- Associated Press - Sunday, January 24, 2016

TANGENT, Ore. (AP) - Finley the golden retriever couldn’t believe his luck.

First, the nice SafeHaven Humane Society lady let him watch as she put a piece of hot dog right where he could grab it and gobble it up.

After that, she made him hide behind a curtain so he couldn’t be certain where the hot dogs were. But no matter how many empty boxes she scattered, trying to fake him out, he found each treat with just a little trotting and a few quick sniffs: under a chair, tucked alongside a second box, even in a box on top of a chair.

So goes an entire hour of playing Find the Snack.

Finley’s human, Jon Taylor of Albany, said he had a pretty good time at the class, too, which is actually called Scent Work I. He likes to find new ways to play with Finley, whose energy can be, well, difficult to curb sometimes.

“He just enjoys doing this, and the more exposure I give him to dogs and other people, hopefully he’ll settle down,” Taylor said.

All dogs are welcome to enroll in the Scent Work classes at SafeHaven Humane Society, said Kaysha Rogers, who runs the class and oversees enrichment and training at the nonprofit, no-kill shelter.

Scent work can have a serious side. On a more intense level, the classes can be used to train dogs for police work or search and rescue.

But they can also be just plain fun for both dog and owner - and, once learned, easy to do at home, Rogers said.

“Any dog can play this. All you need is some creativity and boxes. That’s all you need - and a hungry dog,” Roger said.

Here’s how it works: Most scent work games use treats, although a toy with a particular scent works fine if that’s a good motivator for your pup.

Grab a selection of smallish boxes - think shoebox size - and choose just one for the scent box. Mark it so you’ll remember, and use the same box every time. Keep it separate from the other boxes so the scents don’t cross-contaminate.

Start by scattering several open, empty boxes around, showing the dog the treat and letting him watch you place it in the specific box.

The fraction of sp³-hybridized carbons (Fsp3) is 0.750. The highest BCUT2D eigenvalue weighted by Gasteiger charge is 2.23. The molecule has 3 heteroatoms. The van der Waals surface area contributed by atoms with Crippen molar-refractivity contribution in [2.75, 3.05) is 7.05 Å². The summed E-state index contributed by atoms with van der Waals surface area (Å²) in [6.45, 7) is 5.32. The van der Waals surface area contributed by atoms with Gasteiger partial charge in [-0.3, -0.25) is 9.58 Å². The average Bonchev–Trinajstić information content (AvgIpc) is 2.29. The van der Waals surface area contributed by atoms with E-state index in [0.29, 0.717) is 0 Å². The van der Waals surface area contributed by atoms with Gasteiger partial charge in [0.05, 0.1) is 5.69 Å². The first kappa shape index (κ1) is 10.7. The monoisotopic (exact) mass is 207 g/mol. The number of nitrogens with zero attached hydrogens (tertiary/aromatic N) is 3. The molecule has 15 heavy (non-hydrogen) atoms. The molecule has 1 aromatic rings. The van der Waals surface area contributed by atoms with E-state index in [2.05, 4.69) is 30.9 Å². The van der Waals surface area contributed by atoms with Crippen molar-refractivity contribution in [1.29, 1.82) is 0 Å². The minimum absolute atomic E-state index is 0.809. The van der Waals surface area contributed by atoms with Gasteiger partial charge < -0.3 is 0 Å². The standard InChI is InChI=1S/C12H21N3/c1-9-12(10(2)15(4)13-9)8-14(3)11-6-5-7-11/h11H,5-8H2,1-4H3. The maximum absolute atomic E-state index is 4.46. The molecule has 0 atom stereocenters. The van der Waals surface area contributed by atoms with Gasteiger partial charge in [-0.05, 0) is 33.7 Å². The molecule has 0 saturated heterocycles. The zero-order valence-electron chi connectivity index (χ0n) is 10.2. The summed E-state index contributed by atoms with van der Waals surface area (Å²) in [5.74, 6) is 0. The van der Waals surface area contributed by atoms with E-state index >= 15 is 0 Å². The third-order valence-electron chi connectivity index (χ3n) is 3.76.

Call, “Search!” and walk the dog around the boxes, rewarding him with pets and praise - even another treat - as soon as he finds it. Make sure to reward at the source.

Add complexity by making sure the dog can’t see you put the treat in the box, and move the box around so he’s never quite sure where among the boxes you’ve left it. (Don’t worry if the specific treat box looks different than the others - humans might pick that out immediately, but dogs aren’t relying on sight for this game.) Gradually add noises, props and other distractions.

Keep the game to just 10 minutes at a time or so, Rogers said. “That way, it stays fun. And put the box away afterward - especially if you have cats.”

A really good scent work dog can find a drop of anise, clove or birch oil on a Q-tip hidden somewhere in the room. But it’s just fine to start with a cube of the dog’s regular kibble, especially if you want to use treats but are trying to keep down the calories.

Assuming a dog has a working nose, any breed can play - and it doesn’t matter how old or slow-moving a dog might be, Rogers went on.

“Disabled dogs can do this. Blind dogs can do this,” she said. “Any dog or handler team, as long as they’re committed.”

Police Chief Frank Stevenson of Lebanon said he and his wife, Erika, are both committed to taking their hound dog mix, Gus, for various doggy lessons.

Erika read about the Scent Work class in the SafeHaven newsletter and was interested right away.

“It’s great. It’s so interesting, and it’s so good for Gus. I can tell he’s really enjoying it,” she said.

Added Frank: “I’ve never owned a hound dog before. This gives me some ideas what to do with him. He gets that scent and that’s all he wants to do, is just sniff.”

Time together playing games is good for both people and pets, Rogers said. It helps strengthen bonds and improve canine socialization, which is why Safehaven often brings out its own shelter dogs for classes.

Plus, this game is particularly easy on the humans, she said. You don’t need agility equipment or your own private pool or a game preserve.

“It will give your dogs something fun to do during the rainy cold days in the winter,” she said.


Information from: Albany Democrat-Herald, https://www.dhonline.com

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